The terminal cap of the embodiments are designed to reduce the vertical components of air or liquid jetted out of the cell as much as possible, or preferably eliminate the vertical components completely.

The embodiments will be described with reference to the accompanying drawings. FIG. 1A is a diagram showing a terminal cap 32 according to an embodiment, as viewed along the vertical direction (along the axial direction of the cylinder type cell). Reference numeral 1 represents an opening, reference numeral 2 represents the top surface of a projection, and reference numeral 3 represents a flange. The projection has the top surface 2 and a side wall, and the opening is formed in this side wall. The number of openings is set so that the abnormal internal pressure is released quickly. The number of openings is preferably two, and more preferably three or more. The terminal cap shown in FIG. 1A has four openings, and the terminal cap shown in FIG. 1B has three openings. The openings are formed in the side wall of the projection so that the thrust forces in the horizontal direction relative to the terminal cap (in the direction along the drawing sheet) are cancelled out as a whole. It is preferable to dispose the openings in a rotation symmetry.

FIG. 2 is a projection diagram of the terminal cap as viewed along the vertical direction. Reference numeral 11 represents one side of each of the four openings on the side of the top surface 2 of the projection, a circle constituted of these four sides 11 having a diameter of Ro. Reference numeral 12 represents the other side of each of the four openings on the side of the flange 3, a circle constituted of these four sides 12 having a diameter of Ri. The area So of the top the terminal cap in plan view is the area of an outermost circle 13 shown in FIG. 2. Ro and Ri are related to each other by the following equation:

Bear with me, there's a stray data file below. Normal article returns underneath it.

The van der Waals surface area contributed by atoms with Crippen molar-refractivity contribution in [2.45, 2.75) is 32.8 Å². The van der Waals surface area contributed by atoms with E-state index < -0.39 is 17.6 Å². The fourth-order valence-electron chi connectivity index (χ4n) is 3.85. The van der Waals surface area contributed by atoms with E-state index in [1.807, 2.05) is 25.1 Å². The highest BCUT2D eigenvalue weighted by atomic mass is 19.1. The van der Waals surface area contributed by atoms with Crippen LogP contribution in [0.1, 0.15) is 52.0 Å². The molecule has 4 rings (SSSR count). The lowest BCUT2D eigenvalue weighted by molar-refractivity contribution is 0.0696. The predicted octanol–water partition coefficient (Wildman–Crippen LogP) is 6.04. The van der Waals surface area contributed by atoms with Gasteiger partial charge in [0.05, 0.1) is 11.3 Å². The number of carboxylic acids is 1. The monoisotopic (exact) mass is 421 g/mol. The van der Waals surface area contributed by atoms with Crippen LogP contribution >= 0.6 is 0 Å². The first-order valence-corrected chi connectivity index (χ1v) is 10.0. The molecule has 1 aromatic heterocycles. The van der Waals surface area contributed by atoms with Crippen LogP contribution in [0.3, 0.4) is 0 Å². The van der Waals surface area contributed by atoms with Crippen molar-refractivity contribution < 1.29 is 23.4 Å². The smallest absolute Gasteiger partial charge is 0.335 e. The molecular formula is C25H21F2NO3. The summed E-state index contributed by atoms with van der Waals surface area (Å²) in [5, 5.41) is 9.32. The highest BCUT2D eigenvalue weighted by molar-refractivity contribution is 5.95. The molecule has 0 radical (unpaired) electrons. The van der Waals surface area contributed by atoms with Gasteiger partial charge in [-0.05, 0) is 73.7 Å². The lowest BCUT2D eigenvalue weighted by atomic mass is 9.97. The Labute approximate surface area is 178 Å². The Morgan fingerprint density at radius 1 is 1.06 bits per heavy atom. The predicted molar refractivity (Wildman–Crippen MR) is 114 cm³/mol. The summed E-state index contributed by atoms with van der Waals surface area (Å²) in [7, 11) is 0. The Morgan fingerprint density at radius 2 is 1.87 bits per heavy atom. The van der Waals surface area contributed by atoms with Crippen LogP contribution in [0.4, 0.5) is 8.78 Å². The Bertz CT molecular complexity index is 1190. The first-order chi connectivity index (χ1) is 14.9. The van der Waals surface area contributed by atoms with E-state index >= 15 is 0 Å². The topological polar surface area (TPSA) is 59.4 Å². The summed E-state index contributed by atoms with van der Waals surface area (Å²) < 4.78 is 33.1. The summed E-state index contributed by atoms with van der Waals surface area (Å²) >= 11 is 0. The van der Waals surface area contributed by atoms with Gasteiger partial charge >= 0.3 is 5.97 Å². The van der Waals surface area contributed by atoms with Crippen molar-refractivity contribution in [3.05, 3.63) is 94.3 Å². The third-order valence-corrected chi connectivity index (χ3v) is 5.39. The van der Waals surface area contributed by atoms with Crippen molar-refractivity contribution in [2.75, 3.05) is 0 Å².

P=(Ro-Ri)/Ro

where P is preferably -0.1≦P≦+0.3, and more preferably -0.01≦P≦+0.10.

FIGS. 3A-3C are diagrams showing terminal caps as seen in the horizontal direction. FIG. 2 is a projection view of the terminal cap shown in FIG. 3B as seen along the vertical direction. Reference numeral 2 represents the top surface of the projection, reference numeral 3 represents the flange, and reference numeral 1 represents the opening. FIG. 3A shows a terminal cap with P=0 (Ro=Ri) and the thrust force from the opening is directed only in the horizontal direction. FIG. 3B shows a terminal cap with a negative P (Ro<Ri) and the thrust force from the opening is directed mainly in the horizontal direction and includes a small amount of upward components. FIG. 3C shows a terminal cap with a positive P (Ro<Ri) and the thrust force from the opening is directed mainly in the horizontal direction and includes a small amount of downward components. If P is smaller than -0.1, a large thrust force in the vertical direction is generated, whereas if P is larger than +0.3, a large resistance to a thrust force is generated increasing the explosion danger of the cell.

An area Si of the openings 1 means an opening area (for example, a rectangular area shown in FIG. 3A) of one opening 1 in a projection view of the terminal cap as seen along the horizontal direction, multiplied by the number of openings (e.g., four). The area Si of the terminal cap is an area of the terminal cap shown in FIG. 3A in a projection view as seen along the vertical direction, and is an area of the circle 13 shown in FIG. 2. If a ratio of Si to So is represented by Q, Q is preferably 0.03≦Q≦0.4, and more preferably 0.04≦Q≦0.1. If Q is 0.03 or smaller, a large resistance to a thrust force is generated increasing the explosion danger of the cell, whereas if Q is in excess of 0.4, the mechanical strength of the terminal cap lowers and the opening of the terminal cap is likely to be deformed.